Those who follow Tesla in the news face an ongoing barraging of misleading information in the mainstream media about the company and its competition. One of the most prominent myths lately is that Tesla faces a demand problem. This is absurd.
This just reared its ugly head yet again with yesterday’s Washington Post article. Another in a long line of hit pieces on Tesla, this one repeated the nonsense that Tesla suffers from demand problems: “demand from Chinese and European consumers hasn’t materialized as planned.”
Meanwhile author Faiz Siddiqui trumpets the “well-reviewed” electric SUVs from Jaguar and Audi, as well as “mass market” EVs like the Chevy Bolt and Nissan Leaf. Siddiqui failed to notice the stunning lack of demand for these cars.
I was curious to see how they’re doing, and started by checking with my nearest Jaguar dealer, which is in Fort Lauderdale.
They have an inventory of 26 I-Pace vehicles. That’s in just one dealership. There’s another 15 sitting in Palm Beach and more in Miami, Naples, Fort Myers, Orlando and so on, all within 200 miles of West Boca.
By comparison, I looked on the Tesla website to check Model X inventory. There are exactly ZERO vehicles in inventory within 200 miles of my home zip code.
Tesla sold 1375 of the Model X in May. That’s more than Jaguar sold of the I-Pace so far this year (data from InsideEVs). Jaguar has so many I-Paces in inventory it suggests they can’t sell them.
I also checked the Chevy Bolt. We have a Chevy dealership only a few miles from our house. It’s not pretty.
They’re offering massive discounts on the Bolt. Why? Because no one is buying them. The Nissan Leaf is such a dud our local dealership in Coral Springs doesn’t appear to be selling them. I can’t find it on their website.
The real demand story in the electric vehicle market is that EVs from other brands do face a demand problem.
We’ve written about Tesla before and the coming transportation revolution. The EVs from most car companies are well behind Tesla on the technological front, especially when it comes to self-driving features, but also on performance, range, and more.
Siddiqui also writes:
Tesla’s competition will accelerate as automakers including Volkswagen, Porsche, BMW, Volvo and Mercedes-Benz begin to unveil their premium electric vehicles in coming months, buoyed by the known quantity of their brands, existing manufacturing expertise and huge dealership networks.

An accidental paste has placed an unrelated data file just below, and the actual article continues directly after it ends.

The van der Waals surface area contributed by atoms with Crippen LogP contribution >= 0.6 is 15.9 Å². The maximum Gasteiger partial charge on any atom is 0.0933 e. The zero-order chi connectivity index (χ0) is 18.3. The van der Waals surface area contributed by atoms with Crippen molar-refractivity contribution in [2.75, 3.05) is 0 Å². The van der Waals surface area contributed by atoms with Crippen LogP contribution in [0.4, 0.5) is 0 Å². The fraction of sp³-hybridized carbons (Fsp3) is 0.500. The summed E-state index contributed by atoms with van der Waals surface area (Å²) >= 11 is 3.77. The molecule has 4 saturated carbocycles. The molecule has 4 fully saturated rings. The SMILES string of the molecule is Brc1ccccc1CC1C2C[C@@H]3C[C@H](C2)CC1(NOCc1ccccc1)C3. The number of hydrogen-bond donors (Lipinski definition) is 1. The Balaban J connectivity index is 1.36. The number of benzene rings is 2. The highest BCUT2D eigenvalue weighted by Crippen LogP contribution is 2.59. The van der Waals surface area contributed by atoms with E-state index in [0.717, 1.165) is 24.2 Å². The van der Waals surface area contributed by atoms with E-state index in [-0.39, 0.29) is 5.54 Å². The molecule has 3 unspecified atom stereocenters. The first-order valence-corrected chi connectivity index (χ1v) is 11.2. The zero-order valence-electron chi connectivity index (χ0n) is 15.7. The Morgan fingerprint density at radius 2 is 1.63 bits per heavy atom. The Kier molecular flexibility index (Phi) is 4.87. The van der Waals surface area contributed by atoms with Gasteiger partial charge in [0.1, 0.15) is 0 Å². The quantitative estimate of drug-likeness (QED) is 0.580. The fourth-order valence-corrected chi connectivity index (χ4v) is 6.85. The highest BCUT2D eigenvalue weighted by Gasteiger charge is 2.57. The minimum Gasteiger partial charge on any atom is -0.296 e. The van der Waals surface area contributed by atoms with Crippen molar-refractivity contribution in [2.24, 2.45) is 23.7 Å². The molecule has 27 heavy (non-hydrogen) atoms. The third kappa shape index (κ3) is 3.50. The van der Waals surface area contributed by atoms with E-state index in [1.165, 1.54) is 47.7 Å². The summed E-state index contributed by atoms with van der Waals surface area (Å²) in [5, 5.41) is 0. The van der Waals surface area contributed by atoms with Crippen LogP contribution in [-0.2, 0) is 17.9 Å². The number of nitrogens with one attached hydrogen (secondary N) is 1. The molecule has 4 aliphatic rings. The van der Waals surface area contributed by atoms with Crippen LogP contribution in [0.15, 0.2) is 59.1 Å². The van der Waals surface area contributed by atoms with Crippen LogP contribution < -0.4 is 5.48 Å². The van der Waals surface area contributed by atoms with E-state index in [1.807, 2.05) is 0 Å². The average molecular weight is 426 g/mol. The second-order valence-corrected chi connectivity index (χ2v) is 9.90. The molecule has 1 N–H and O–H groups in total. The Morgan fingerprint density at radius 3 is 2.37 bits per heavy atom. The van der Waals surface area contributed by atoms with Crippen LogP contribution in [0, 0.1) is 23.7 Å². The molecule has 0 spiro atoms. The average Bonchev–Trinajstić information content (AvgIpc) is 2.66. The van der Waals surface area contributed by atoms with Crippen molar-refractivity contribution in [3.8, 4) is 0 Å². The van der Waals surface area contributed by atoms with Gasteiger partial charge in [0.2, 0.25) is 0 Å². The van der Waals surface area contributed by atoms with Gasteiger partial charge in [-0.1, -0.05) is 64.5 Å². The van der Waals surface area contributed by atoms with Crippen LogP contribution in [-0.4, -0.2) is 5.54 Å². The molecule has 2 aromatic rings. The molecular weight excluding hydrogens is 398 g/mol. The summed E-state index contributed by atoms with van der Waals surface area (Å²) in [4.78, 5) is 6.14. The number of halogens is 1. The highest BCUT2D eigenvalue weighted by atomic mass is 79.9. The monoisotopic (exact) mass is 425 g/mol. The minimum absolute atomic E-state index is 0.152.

Starting with the Volkswagen brand is odd after the huge hit the brand took from their diesel scandal. Porsche does not have a “huge dealership network” with fewer than 190 dealers in the US. It’s far from clear why a dealership network is a plus in the modern world. Tesla’s network of over 1500 charging stations is far more important for those buying electric cars.
Expert Is Alcohol Quitting Dangerous Drinking Stop Cold Turkey The vaunted manufacturing expertise of these companies is focused on internal combustion engines. Tesla has far more expertise with electric vehicles.
Getting back to demand, Tesla has sold 57,000 cars in the US through May, more than twice as many cars as Porsche’s 25,000 and also more than Volvo’s 40,000. Globally Tesla sold more cars than either Porsche or Jaguar in the first quarter of 2019. The Model 3 is easily outselling gas powered competitors from BMW, Mercedes and others, and the second quarter is projected to be far bigger for Tesla than the first quarter.
The In - Barcelona Atm Bitcoin Bitphone as Elon Musk himself recently noted. They’re working on it and it sounds like they’re making progress. This is also a problem for other car companies trying to make electric vehicles. They have to get batteries too, and unlike Tesla they don’t make their own. Oddly the media rarely talks about how difficult and expensive it is for other companies to get batteries for their EVs.
Most likely the media will continue to attack Tesla and spread FUD – fear, uncertainty and doubt. But EV buyers have already figured them out, and investors won’t be far behind.
Disclosure: The author owns stock directly in Tesla and Honda, and effectively in most car companies through equity mutual funds. He also owns a VW sedan.